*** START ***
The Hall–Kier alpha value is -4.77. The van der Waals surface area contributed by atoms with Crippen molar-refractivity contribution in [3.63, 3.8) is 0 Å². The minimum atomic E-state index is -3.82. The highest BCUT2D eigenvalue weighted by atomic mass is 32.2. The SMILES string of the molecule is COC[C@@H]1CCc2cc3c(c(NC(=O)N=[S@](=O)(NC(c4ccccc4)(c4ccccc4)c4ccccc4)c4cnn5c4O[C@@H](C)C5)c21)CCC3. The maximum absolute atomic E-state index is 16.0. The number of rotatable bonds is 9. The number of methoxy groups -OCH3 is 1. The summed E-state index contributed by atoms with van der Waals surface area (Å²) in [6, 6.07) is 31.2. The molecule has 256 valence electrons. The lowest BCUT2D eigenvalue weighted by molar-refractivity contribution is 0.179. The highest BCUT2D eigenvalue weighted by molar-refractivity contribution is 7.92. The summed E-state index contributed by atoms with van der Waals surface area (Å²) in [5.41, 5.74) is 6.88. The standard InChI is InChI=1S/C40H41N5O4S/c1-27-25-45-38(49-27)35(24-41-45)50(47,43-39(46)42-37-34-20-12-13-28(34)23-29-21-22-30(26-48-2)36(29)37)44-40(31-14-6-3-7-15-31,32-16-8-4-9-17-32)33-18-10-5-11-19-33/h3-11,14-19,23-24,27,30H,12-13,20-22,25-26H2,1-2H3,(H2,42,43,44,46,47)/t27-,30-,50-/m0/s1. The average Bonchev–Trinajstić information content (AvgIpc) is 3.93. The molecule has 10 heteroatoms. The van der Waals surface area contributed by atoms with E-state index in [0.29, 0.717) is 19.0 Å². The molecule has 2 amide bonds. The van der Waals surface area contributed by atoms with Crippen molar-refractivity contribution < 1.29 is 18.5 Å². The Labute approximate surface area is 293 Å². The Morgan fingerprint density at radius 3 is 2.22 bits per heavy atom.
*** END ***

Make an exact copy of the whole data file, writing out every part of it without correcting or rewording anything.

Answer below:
The Hall–Kier alpha value is -4.77. The van der Waals surface area contributed by atoms with Crippen molar-refractivity contribution in [3.63, 3.8) is 0 Å². The minimum atomic E-state index is -3.82. The highest BCUT2D eigenvalue weighted by atomic mass is 32.2. The SMILES string of the molecule is COC[C@@H]1CCc2cc3c(c(NC(=O)N=[S@](=O)(NC(c4ccccc4)(c4ccccc4)c4ccccc4)c4cnn5c4O[C@@H](C)C5)c21)CCC3. The maximum absolute atomic E-state index is 16.0. The number of rotatable bonds is 9. The number of methoxy groups -OCH3 is 1. The summed E-state index contributed by atoms with van der Waals surface area (Å²) in [6, 6.07) is 31.2. The molecule has 256 valence electrons. The lowest BCUT2D eigenvalue weighted by molar-refractivity contribution is 0.179. The highest BCUT2D eigenvalue weighted by molar-refractivity contribution is 7.92. The summed E-state index contributed by atoms with van der Waals surface area (Å²) in [5.41, 5.74) is 6.88. The standard InChI is InChI=1S/C40H41N5O4S/c1-27-25-45-38(49-27)35(24-41-45)50(47,43-39(46)42-37-34-20-12-13-28(34)23-29-21-22-30(26-48-2)36(29)37)44-40(31-14-6-3-7-15-31,32-16-8-4-9-17-32)33-18-10-5-11-19-33/h3-11,14-19,23-24,27,30H,12-13,20-22,25-26H2,1-2H3,(H2,42,43,44,46,47)/t27-,30-,50-/m0/s1. The average Bonchev–Trinajstić information content (AvgIpc) is 3.93. The molecule has 10 heteroatoms. The van der Waals surface area contributed by atoms with E-state index in [0.29, 0.717) is 19.0 Å². The molecule has 2 amide bonds. The van der Waals surface area contributed by atoms with Crippen molar-refractivity contribution < 1.29 is 18.5 Å². The Labute approximate surface area is 293 Å². The Morgan fingerprint density at radius 3 is 2.22 bits per heavy atom.